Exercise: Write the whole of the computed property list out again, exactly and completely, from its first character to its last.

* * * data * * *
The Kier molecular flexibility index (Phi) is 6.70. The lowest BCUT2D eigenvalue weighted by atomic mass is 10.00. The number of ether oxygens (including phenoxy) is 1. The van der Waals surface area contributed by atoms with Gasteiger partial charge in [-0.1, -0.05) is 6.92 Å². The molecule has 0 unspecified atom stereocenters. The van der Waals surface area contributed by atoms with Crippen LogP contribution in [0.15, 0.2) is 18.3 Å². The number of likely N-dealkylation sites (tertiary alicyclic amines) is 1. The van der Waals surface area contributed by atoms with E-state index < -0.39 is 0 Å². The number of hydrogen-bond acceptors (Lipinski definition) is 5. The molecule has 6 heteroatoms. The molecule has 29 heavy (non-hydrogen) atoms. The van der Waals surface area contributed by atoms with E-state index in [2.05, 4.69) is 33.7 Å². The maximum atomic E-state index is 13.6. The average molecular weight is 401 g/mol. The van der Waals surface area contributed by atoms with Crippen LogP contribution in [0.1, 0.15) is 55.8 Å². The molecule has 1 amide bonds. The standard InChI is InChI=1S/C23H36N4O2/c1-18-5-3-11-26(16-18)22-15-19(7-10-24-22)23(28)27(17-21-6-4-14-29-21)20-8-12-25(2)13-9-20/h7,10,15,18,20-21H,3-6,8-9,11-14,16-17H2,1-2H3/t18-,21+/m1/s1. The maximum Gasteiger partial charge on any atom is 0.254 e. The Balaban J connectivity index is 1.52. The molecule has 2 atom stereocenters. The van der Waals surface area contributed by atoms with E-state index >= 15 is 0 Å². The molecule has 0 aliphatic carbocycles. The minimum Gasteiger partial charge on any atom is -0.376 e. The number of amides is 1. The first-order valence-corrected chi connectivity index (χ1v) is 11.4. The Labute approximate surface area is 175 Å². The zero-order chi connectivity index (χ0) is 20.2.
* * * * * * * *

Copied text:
The Kier molecular flexibility index (Phi) is 6.70. The lowest BCUT2D eigenvalue weighted by atomic mass is 10.00. The number of ether oxygens (including phenoxy) is 1. The van der Waals surface area contributed by atoms with Gasteiger partial charge in [-0.1, -0.05) is 6.92 Å². The molecule has 0 unspecified atom stereocenters. The van der Waals surface area contributed by atoms with Crippen LogP contribution in [0.15, 0.2) is 18.3 Å². The number of likely N-dealkylation sites (tertiary alicyclic amines) is 1. The van der Waals surface area contributed by atoms with E-state index < -0.39 is 0 Å². The number of hydrogen-bond acceptors (Lipinski definition) is 5. The molecule has 6 heteroatoms. The molecule has 29 heavy (non-hydrogen) atoms. The van der Waals surface area contributed by atoms with E-state index in [2.05, 4.69) is 33.7 Å². The maximum atomic E-state index is 13.6. The average molecular weight is 401 g/mol. The van der Waals surface area contributed by atoms with Crippen LogP contribution in [0.1, 0.15) is 55.8 Å². The molecule has 1 amide bonds. The standard InChI is InChI=1S/C23H36N4O2/c1-18-5-3-11-26(16-18)22-15-19(7-10-24-22)23(28)27(17-21-6-4-14-29-21)20-8-12-25(2)13-9-20/h7,10,15,18,20-21H,3-6,8-9,11-14,16-17H2,1-2H3/t18-,21+/m1/s1. The maximum Gasteiger partial charge on any atom is 0.254 e. The Balaban J connectivity index is 1.52. The molecule has 2 atom stereocenters. The van der Waals surface area contributed by atoms with E-state index >= 15 is 0 Å². The molecule has 0 aliphatic carbocycles. The minimum Gasteiger partial charge on any atom is -0.376 e. The number of amides is 1. The first-order valence-corrected chi connectivity index (χ1v) is 11.4. The Labute approximate surface area is 175 Å². The zero-order chi connectivity index (χ0) is 20.2.